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I have several projects that build reusable libraries. All these projects are under source control.

When I use these libraries in a project I simply link to the same ONE version on my local drive. However as you can imagine, this can cause problems when I commit back, and a different developer tries to clone the repository.

What is the best practice when using components also under source control? Should I include the "library projects" in the "main project" source control? Will this cause problems?

NB: The libraries take quite a few compiler directives so its almost impossible to just compile a static version and link to that. Plus I'm still developing them in parallel.

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3 Answers 3

up vote 5 down vote accepted

You have two main kind of dependencies:

  • source dependencies (you need to include, within the sources of your project, source from another project),
  • binary dependencies (you need to include a packaged set of files, like the ones found in a shared library).

If, when you say "I use these libraries in a project", you mean you need the binaries in order for your project to compile, then you could store said binaries in an external repository (i.e. not a (D)VCS like Mercurial, but an artifact repository like Nexus)

But if you mean you need to include sources, because you are also making some evolutions to those libraries while using them to develop your project, then Mercurial subrepos are a better fit.

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In my own experience, maintaining compatibility with libraries that you are writing simultaneously is drastically improved by using export maps to provide multiple versions of your interfaces to client programs. The best guide I know of is Ulrich Drepper's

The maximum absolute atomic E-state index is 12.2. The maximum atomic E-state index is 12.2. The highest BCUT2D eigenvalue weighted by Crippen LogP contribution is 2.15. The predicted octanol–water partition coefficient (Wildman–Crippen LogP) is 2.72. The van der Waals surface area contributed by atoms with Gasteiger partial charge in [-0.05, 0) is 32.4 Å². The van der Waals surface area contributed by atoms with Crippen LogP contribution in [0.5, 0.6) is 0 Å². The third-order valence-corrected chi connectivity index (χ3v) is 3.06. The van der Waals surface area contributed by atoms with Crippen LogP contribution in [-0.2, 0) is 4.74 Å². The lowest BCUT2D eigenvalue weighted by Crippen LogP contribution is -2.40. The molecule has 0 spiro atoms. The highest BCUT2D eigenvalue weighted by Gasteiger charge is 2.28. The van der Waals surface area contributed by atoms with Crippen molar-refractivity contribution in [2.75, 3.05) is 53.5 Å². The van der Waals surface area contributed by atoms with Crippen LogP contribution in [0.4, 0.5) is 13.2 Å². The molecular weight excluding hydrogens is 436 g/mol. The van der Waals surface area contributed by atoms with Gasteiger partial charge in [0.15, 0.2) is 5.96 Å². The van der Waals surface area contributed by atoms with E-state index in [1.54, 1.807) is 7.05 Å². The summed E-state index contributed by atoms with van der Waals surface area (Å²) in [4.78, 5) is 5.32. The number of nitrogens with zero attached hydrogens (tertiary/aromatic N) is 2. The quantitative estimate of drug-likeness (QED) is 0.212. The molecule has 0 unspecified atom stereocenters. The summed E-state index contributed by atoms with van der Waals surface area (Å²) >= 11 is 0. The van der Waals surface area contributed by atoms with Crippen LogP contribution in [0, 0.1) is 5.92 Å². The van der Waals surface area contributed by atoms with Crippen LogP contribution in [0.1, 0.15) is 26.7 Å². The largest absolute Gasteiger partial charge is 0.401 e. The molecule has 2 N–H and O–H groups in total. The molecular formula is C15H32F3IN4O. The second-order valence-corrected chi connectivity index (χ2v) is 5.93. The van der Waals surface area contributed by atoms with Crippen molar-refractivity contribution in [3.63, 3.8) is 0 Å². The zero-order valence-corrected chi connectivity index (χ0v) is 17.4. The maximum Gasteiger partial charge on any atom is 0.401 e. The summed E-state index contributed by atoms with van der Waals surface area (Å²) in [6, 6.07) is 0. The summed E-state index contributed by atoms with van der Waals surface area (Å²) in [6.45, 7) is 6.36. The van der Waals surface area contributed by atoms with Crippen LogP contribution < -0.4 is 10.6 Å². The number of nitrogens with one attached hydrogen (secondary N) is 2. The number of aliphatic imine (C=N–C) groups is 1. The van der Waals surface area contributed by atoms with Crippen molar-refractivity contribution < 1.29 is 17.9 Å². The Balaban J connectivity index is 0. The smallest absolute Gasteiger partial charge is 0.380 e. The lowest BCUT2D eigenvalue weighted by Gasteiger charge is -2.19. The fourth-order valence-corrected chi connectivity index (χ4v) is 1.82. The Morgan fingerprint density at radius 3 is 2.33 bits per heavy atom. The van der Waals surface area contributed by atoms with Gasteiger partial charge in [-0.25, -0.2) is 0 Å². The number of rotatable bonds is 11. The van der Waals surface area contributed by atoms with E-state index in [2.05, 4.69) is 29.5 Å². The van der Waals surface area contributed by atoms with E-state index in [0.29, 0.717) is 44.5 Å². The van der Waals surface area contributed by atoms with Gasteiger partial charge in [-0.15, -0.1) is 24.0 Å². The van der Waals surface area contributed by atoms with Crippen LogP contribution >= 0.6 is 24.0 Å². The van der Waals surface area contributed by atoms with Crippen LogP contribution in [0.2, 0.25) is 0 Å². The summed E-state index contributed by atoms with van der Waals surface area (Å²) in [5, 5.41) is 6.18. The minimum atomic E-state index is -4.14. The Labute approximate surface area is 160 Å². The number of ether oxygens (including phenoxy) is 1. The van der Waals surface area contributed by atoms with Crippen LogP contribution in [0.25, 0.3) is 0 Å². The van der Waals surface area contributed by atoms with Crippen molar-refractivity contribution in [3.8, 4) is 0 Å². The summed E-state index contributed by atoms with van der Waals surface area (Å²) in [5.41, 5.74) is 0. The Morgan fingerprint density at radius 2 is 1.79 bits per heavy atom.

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If the libraries are under your source control, life should be easy. What I tend to do is the same as I do for different versions of third party libraries: Have different folders for different versions.

The third party library folder structure looks like this:

- General
  - Delphi
    - Components
      - LibX
        - LibX
        - LibX
      - LibY
        - LibY 3.6
        - LibY 5.1
    - Plugins

Each and every project defines it dependencies on specific versions of each library. Reverting back to an old version of a project, thus also reverts the dependency to older versions of the library(ies).

Now with third party libraries you generally don't have as many different versions as you can do with your own libraries, but the same principals apply. And to aid in "current development" - where you don't have a particular version number yet, you could simply have a "head" version. Then when you "release" a version of your library, just add that version's folder and adjust the project definitions that have up till know used the "head" because of parallel development, to depend on the new version number...

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